Single Channel Lora


I'm learning more about the Lora network. Lora links tiny, low powered, devices to an application. The devices talk to a Lora "gateway". The idea is that any device can talk to any gateway. Lora networks use different radio channels to pass data, and the node can select any data channel to send any particular message. Nodes usually cycle through the available channels.

A "proper" Lora gateway will listen on 8 channels at the same time. However, my tiny (and cheap) |Lora gateway from Dragino only listens on one channel.  This means that under normal circumstances I only receive one message in 8 on my gateway. Which is a bit of a limitation. 

Fortunately for me there is a way you can restrict a node to only using one channel. I found a forum post here which tells you how to do it. This is not something I'd advise anyone to do, because it is not in the spirit of the way that Lora works by spreading messages round different channels. However, I've made a script (called naughty) which does this, and it works fine. 

The really good news for us is that Hull centre is now served by a proper Lora gateway so if I use my Lora nodes in Hull they just work. 

Things Network Frame Counter

Frame Counter Checks.PNG

I'm getting the hang of Lora networks. And by that I mean "Spending quite a lot of time figuring out why things don't work when they really should".

Today I found out about Frame Counter Checks. Each Lora packet contains a frame counter value. This is set by the node when the packet is sent into the network. The Things Network likes it if the frame counters in packets always get bigger. This makes it slightly more difficult for someone to spoof messages into the network.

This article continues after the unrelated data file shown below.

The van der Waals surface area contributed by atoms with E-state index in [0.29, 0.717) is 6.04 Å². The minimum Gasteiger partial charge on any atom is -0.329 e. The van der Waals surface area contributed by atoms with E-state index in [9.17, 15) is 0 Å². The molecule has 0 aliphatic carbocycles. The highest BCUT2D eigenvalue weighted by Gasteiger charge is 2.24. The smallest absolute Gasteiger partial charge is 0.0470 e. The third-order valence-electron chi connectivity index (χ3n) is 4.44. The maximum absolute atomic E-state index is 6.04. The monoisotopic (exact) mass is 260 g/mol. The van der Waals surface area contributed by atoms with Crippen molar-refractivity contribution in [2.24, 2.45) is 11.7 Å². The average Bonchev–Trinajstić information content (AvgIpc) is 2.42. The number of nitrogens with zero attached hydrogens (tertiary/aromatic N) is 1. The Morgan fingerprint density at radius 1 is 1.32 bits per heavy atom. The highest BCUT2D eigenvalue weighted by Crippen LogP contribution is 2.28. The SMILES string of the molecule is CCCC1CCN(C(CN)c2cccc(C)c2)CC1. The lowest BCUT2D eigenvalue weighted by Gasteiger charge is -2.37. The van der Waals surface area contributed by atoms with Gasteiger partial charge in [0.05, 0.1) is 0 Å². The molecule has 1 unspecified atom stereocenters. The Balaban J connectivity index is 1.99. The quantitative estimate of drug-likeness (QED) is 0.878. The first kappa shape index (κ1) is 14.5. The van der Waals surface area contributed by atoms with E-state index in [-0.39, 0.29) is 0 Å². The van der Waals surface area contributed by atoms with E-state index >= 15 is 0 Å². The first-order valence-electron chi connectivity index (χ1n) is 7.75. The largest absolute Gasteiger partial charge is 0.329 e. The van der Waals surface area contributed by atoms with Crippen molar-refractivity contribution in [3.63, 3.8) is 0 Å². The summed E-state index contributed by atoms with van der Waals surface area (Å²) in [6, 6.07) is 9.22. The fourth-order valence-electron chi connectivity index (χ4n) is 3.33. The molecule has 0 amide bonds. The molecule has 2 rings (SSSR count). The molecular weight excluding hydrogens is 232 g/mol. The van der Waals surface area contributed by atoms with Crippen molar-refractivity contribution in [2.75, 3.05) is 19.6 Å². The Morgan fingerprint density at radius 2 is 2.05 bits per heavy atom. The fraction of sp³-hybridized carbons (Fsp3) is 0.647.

Trouble is, if you're using a very simple node you'll find that the frame counter is reset to zero by the software each time you start the device. Which means that The Things Network will reject packets from the device until it seems a frame counter bigger than the one it's seen so far. 

Unless you know this, you'll spend ages trying to figure out why something that worked yesterday has suddenly failed. 

There's an option for the device settings for your application in the Things Network which turns off Frame Counter checks, which you can see above.

In a proper application you'd either save the frame counter in eeprom each time you've used it, or do something clever with the date and time to generate a frame counter value which is always bigger than the last one. 

Lora Node Live


Well, I've sent and received my first Lora packet sent from a node into a gateway. It turned out to be quite easy to set up. First you create an application, then you create a device, then you take the key data of the device web page and paste it into your node program. Then it works. 

Now I need to work out how to take the data off the server at the things network and do something with it. 

Great fun.